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They had secured a majority* in the house, submission to the control of bodies, skilled in the management of a popular assembly, and familiar with the means of alarming, arousing and goading on those over whose sympathies they had the mastery. It was soon evident that party measures, of the strongest character, were to be adopted without mitigation, and that schism and disunion were to be thoroughly carried out, without delay, and in such a manner that the party could not be put in a minority, by the strong conservative sense of the church, which they feared would manifest itself in the next Assembly. The first use of their present power was to perpetuate it, and to secure the control over every man's standing in the church. They seemed desirous of driving the minority to immediate secession. A list of heresies was drawn up, apparently with a view to personal accusations, but the proceeding by accusation was liable to the great objection, that it gave the accused a trial, and an opportunity to prove his innocence, and the right of appeal, all which would take time, and might end in an acquittal. In the words of the Assembly "to have done it by personal process would have been impossible, and, if possible, tedious, agitating and troublesome." It was accordingly abandoned.


They then determined upon excision, by means of the plan of union. It was said "where is the local habitation of the liberal party? The region in which the plan of union has operated. Deduct the ministers of that region, from that party, and the residue may almost be counted on the fingers." was supposed that important consequences would follow the abrogation of that plan, and it was abrogated. This was done on the alleged ground that the plan was a violation of the constitution of the Presbyterian church, and of that of the General Association of Connecticut, and was a plan for introducing into the Presbyterian church, all the Congregationalists in the new settlements, without their adopting our system. Yet the plan of union was neither a law, a contract, nor a constitutional rule. Nor did it bring any one into the Presbyterian church. It was, as has been said, a mere joint recommendation of the two bodies, that, by mutual forbearance and accommodation, Christians of the two sects should endeavor to enjoy together what they could not procure separately, the stated ministrations of

* This was effected by their extraordinary exertions and by the failure of several of the friends of union to attend, whose presence would have thrown the majority on the other side.

the gospel; each party preserving its own ecclesiastical connection. It plainly did not provide that either sect should become incorporated with the other. It made no provision that the united mass should belong to either sect. In times of party excitement, however, the plainest truths are overlooked, and the plan of union, wisely enough abrogated, was abrogated for reasons destitute of foundation. We may presume that those reasons were given mainly because it was intended, as a last resort, to make important measures depend upon them. Those measures, however, were not to be adopted till other means had been tried.

It was therefore proposed to cite, to the bar of the Assembly, certain judicatories, and, by a palpable perversion of the constitution, deny the right of representation, in the next Assembly, to all those judicatories, till all the citations were disposed of. This, if submitted to, would not fail to answer their purpose, temporarily; but the measure was carried by a majority of only five, in an Assembly of two hundred and fifty, and could not be relied on. It was therefore, allowed to sleep. It was proposed, as a next resort, that the church should be divided on the spot. It is not to be wondered at, that the friends of union, from the course things had taken, were induced to listen to a proposition which promised peace to the church, and protection from oppression to themselves. There seemed to be no course left but voluntary or violent division, and they consented to negotiate for the former. They soon found, however, that no terms would be proposed or listened to, which could be called equal, or which contemplated consulting the constituency of the General Assembly. The best terms offered were, substantially, that the minority might voluntarily leave the church, if they did not choose to be cut off, by the assumed power of the majority. The negotiation of course failed.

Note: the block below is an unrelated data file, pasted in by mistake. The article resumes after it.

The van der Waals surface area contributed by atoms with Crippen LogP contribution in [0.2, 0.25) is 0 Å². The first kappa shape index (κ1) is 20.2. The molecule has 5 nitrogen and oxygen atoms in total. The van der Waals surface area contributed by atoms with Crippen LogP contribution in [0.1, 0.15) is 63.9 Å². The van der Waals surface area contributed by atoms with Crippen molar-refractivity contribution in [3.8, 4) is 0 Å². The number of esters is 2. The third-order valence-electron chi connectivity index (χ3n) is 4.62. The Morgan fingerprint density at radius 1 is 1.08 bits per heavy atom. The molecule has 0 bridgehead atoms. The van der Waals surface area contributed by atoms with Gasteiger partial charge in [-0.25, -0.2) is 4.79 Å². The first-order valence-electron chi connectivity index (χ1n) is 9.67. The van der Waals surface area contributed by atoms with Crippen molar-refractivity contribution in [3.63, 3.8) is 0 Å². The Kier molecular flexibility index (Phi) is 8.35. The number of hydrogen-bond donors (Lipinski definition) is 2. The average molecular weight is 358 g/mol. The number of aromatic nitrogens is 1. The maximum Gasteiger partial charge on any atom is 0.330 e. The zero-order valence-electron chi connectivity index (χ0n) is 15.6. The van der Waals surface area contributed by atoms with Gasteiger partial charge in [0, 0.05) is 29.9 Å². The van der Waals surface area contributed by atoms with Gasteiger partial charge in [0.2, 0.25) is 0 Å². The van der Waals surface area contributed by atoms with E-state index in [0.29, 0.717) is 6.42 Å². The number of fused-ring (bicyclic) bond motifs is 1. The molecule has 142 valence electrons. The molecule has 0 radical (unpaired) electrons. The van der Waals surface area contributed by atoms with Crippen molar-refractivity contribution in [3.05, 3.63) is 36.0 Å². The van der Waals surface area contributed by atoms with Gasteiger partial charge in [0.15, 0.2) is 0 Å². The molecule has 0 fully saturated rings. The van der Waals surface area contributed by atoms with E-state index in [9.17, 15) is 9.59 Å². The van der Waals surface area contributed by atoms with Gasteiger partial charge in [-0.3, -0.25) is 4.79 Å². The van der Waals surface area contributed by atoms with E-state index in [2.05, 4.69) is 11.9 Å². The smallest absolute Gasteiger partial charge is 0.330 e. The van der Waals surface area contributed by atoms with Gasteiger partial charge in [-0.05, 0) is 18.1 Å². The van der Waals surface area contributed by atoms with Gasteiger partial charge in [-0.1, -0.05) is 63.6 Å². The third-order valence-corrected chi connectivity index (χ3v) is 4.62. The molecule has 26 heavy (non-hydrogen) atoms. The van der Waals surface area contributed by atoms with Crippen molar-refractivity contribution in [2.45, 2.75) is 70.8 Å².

A threat, said to have been made by a prominent member of the committee, was then acted upon without delay, and resolutions were introduced, and urged through the house, cutting off from the church, without hearing or trial, or notice, by a summary edict, the synods of the Western Reserve, Utica, Geneva and Genesee, embracing about five hundred ministers and sixty thousand communicants, entitled to about sixty (more than one fifth of the whole number,) representatives in the General Assembly.

These acts of expulsion were made to depend upon a false principle, and a "false fact,"-a false principle-the unconstitutionality and absolute nullity of the plan of union, and the "false fact," the formation of those synods, and their attachment to the General Assembly, by virtue of that plan. This, although asserted and acted on, as a fact, was, in every sense, destitute of truth. The plan did not make any provision, as to synods; and all those synods had been actually formed, by the General Assembly itself, in the constitutional manner, without any reference to the plan of union. They were not attached to the Presbyterian church, by the General Assembly, but were formed, as all the other synods have been, by the mere subdivision of synods as old as the constitution, and they had been several times, every year, acknowledged, and published to the world, by the General Assembly, as courts of the church. In that character alone, (as synods,) had the Assembly any right to meddle with them. They accordingly acted upon the synods, and not the presbyteries, or individuals, that they might seem to have the shelter of the constitutional grant of jurisdiction. It has never been pretended that the Assembly can act originally upon individuals. If, however, individuals were not cut off, then they remained in the church and were pastors, and church-members, and presbyteries still, and, of course, entitled to be represented in the General Assembly. But thus interpreted, no power would be gained by the exscinding acts, for it is the presbyteries, and not the synods, that send representatives to the Assembly. It was therefore determined to give to the resolutions an individual application, as well as an application to synods, presbyteries, sessions and churches, although only synods were named. It was, in effect, declared that all in those regions,-men, women and children, clergy and laity, were excluded from the church. As a first act, on this construction, they excluded from the Assembly the sitting representatives from the presbyteries in the same regions, and put the clerks of the Assembly under a pledge, not to receive or enroll the commissions of delegates from the presbyteries, in any future General Assemblies. If these proceedings had been legal, or had been submitted to, the end was answered. The majority had perpetuated their power. But such proceedings, under the circumstances, could have no validity. They violated the plainest general principles of Presbyterian government, and the express provisions of the constitution, by dispos